Everything You Need to Know About Pull-Ups for Beginners

Few exercises can be as daunting as the pull-up. Having the strength necessary to perform one single repetition is a challenge for many. Yet, it is a milestone everyone should strive for. It’s frustrating to struggle performing pull-ups, but it’s even worse to leave them out of your program entirely.

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This staple exercise should be the backbone of many pulling workouts for beginners and advanced lifters alike. You don’t even need a gym. Heck, you don’t really even a pull-up bar. A sturdy tree or swingset can be enough to deliver you massive back, shoulder, and arm gains. Mastering the pull-up will be a game changer in your fitness journey.

Benefits of the Pull-Up

The pull-up is a training staple for a reason. It delivers a myriad of benefits from mastering your own body to getting stronger to adding lean muscle. Let’s cover them all.

Functional Strength

Yes, functional training has been a trend in recent years. To specifically define what makes an exercise “functional” is a bit of headache, but there is a certain beauty and practicality in being able to move your own body around, just like with the push-up, running, or jumping. Mastering bodyweight movements and building coordination is a quality every human should strive for.

long-haired person in gym doing pull-upsCredit: Microgen / Shutterstock

What is clear is that the pull-up can improve your overall strength and is transferable to many other activities and exercises, such as climbing, gymnastics, or even wrestling. Being stronger at the pull-up is being stronger at life, with improved grip strength and stronger back, arm, and core muscles.

Building Muscle

The pull-up shows up in so many resistance training plans because of its efficient ability to build size. It is one of the best, if not the best, muscle-builders for the back.(1) It is also a tremendous exercise for upper arm and forearm size. Moreover, it spares your lower back and legs from participating in the movement, which can be great if you’re injured or want to avoid excessive training volume in these body parts.

You can focus more on your pulling muscles, which improves your mind-muscle connection and provides quality volume to the target muscles. This will give you the best chance of building a well-developed back.(2)(3)

Better Grip

Grip strength can be easily overlooked, but is actually invaluable. Most exercises, even for the lower body, use your hands. The pull-up can improve your grip because you are required to lift your entire body and connect yourself to the bar.

This will directly be transferable to other pulling exercises and deadlift variations, but strong forearms and grip will also stabilize your wrists during pressing exercises such as the bench press, and can improve overall wrist, elbow, and shoulder joint health.(4) Grip strength is also linked to longevity and general health, which is a hefty bonus.(5)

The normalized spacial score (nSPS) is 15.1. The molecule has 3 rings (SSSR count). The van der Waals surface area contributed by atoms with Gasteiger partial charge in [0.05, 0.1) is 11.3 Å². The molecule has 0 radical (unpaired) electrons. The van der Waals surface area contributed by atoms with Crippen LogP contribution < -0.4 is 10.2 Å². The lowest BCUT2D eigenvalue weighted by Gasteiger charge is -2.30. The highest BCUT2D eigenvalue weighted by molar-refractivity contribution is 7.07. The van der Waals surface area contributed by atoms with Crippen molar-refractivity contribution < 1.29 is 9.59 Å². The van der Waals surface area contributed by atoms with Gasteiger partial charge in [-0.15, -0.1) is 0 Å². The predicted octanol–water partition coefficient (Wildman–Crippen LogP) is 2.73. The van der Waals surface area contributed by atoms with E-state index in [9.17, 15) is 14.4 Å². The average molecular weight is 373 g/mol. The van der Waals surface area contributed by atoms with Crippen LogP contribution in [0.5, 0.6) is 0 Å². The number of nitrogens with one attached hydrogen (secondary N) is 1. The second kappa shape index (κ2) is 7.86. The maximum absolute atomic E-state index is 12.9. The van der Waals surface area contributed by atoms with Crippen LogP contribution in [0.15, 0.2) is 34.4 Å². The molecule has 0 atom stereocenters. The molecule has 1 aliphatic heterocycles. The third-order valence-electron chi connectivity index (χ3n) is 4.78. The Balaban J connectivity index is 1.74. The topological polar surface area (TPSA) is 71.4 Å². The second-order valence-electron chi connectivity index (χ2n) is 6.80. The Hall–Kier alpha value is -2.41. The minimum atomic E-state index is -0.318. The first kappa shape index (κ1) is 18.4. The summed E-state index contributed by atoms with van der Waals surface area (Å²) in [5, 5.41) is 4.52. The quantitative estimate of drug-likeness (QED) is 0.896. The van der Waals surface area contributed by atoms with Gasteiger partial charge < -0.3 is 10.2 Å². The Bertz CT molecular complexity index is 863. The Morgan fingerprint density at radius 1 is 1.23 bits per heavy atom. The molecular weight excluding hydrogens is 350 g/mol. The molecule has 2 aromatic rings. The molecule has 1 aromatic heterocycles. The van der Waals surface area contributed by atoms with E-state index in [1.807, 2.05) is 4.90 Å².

How to Do the Pull-Up

The pull-up might be a bodyweight exercise, there is still technique involved if you want to master it and reap all its benefits.

person in gym preparing to do pull-upsCredit: MilanMarkovic78 / Shutterstock

  • Set yourself in position by hanging from a bar with your arms completely extended using a slightly wider than shoulder-width grip and your hands pronated (palms facing away from you).
  • Pull your shoulder blades back, raise your chest, and engage your core to prevent yourself from swaying.
  • Pull yourself toward the bar by flexing your elbows and squeezing your back until your chin is over the bar. If you’re a taller lifter or have long limbs, you might need to stop sooner if your back and arms fully contract before that point.
  • Exhale and hold the contraction for one second while keeping your chest arched and your body tensed.
  • Lower slowly by extending your arms in a controlled fashion to prevent as much swaying as possible.
  • Once you’re at a dead-hang, you’ve completed a pull-up. Repeat for the desired amount of repetitions.

Pull-Up Variations

The task ahead is daunting, but the challenge of the pull-up is worthy and you shouldn’t be intimidated by it. If you struggle with the movement, there are some variations that will help you towards your first good rep.

Negative Pull-Up

With this variation, you’re only doing the eccentric (lowering) part of the lift. To perform it, simply stand on a box, grab the bar and jump into the top position. Then slowly lower yourself in four to five seconds.

This is an excellent variation if you struggle with pull-ups, want to build pull-up strength, or cannot perform one strict repetition. You’ll be able to do these because muscles are stronger during the eccentric part of a lift.(6) This way, you can accumulate pull-up volume and practice the lift as well as gain strength in the desired muscles, even if you can’t perform a full range of motion pull-up.

Band-Assisted Pull-Up

A resistance band will “lighten” your body weight so the exercise requires less strength. This is a better variation to get better at pull-ups than the machine assisted pull-up, because the band incorporates some components of total-body stability and coordination.

Loop a durable resistance band around the bar and let it hang down. Put your feet in it, keeping your legs straight and your body tense. Now start pulling. The feeling and overall technique is very close to the unassisted bodyweight pull-up, so it will have plenty of direct carryover.

Inverted Row

This goes by many different names — horizontal row, bodyweight row, Australian pull-up — but it’s a relatively easier version of the pull-up because now you’re pulling horizontally and you’re moving a lower percentage of your body weight. It’s a perfect variation to master before trying pull-ups, as it recruits and trains the same muscles.